The next day, the copepod predators held at three different temperatures were introduced to larval Petri dishes of matching controlled temperatures. The copepods were removed after a 6 h period of predation, which follows the schedule of similar experiments. Each copepod was preserved in 80% ethanol so that its body size could later be measured and matched to the larval count data. Immediately following the removal of the copepods, the number of surviving larvae in each Petri dish was counted and recorded. In addition, the body lengths of the 10 gravid females selected from each species of copepod, as well as the body lengths of all copepods included as predators in the functional response experiments, were measured from the front of the cephalosome to the end of the last urosomite.

Predation efficiency data:

Ae. albopictus larvae were hatched, and any residual food was diluted in spring water following the same procedure used for the functional response experiments. Adult non-gravid female copepods were each placed in a Petri dish for a 24 h period of starvation and acclimation to three different temperature settings: 15 ± 1, 20 ± 1, and 25 ± 1°C, all at a 12:12 light/dark cycle. The largest non-gravid copepods of each species were selected to minimize the risk of selecting males or immature stages. The Petri dishes containing larvae were split into the three different temperature settings 12 h prior to the introduction of copepod predators, and there was a 6 h period of predation. At the end of the 6 h period, the copepods were removed, and each was stored individually in 80% ethanol so that predator body lengths could later be measured. The number of surviving larvae in each Petri dish was recorded immediately after removing the copepods.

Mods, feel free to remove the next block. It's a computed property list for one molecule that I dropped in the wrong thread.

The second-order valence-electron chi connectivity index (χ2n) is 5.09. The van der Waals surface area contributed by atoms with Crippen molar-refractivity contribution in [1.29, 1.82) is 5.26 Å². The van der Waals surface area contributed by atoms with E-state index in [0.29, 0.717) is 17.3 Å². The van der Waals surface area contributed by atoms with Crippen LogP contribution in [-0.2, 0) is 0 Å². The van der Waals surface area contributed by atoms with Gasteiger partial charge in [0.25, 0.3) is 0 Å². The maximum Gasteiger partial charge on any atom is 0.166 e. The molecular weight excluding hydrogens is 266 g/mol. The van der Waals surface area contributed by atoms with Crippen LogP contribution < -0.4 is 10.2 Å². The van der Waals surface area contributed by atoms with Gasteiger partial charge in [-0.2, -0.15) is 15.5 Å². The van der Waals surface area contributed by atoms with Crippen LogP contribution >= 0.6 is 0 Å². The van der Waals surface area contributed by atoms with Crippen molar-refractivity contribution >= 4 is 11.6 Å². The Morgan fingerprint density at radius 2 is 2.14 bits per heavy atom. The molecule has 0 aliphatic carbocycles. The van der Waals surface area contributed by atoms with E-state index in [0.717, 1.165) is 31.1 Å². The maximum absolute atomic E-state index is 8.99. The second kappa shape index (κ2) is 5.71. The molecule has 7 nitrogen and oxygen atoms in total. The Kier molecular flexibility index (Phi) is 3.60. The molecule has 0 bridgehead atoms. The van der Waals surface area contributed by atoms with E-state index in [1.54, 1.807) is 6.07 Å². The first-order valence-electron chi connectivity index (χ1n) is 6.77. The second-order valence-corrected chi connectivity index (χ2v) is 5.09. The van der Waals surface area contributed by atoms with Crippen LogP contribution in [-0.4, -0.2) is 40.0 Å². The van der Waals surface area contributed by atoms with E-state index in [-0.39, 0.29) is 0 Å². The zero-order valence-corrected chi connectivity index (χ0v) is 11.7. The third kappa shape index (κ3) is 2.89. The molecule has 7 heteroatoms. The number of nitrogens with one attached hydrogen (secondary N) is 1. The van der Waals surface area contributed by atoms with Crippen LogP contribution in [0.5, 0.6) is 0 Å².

At each of the three temperature settings, there was a total of 24 Petri dishes, each containing 24 larvae (1,728 larvae across all temperatures); the 24 dishes were divided into three groups (n = 8): one with M. albidus predation, one with M. viridis predation, and one as a control. Every predator treatment was matched to a control that had been held at the same temperature. Each temperature setting had a total of 192 control larvae. A total of 24 M. albidus and 24 M. viridis copepods were used in this experiment.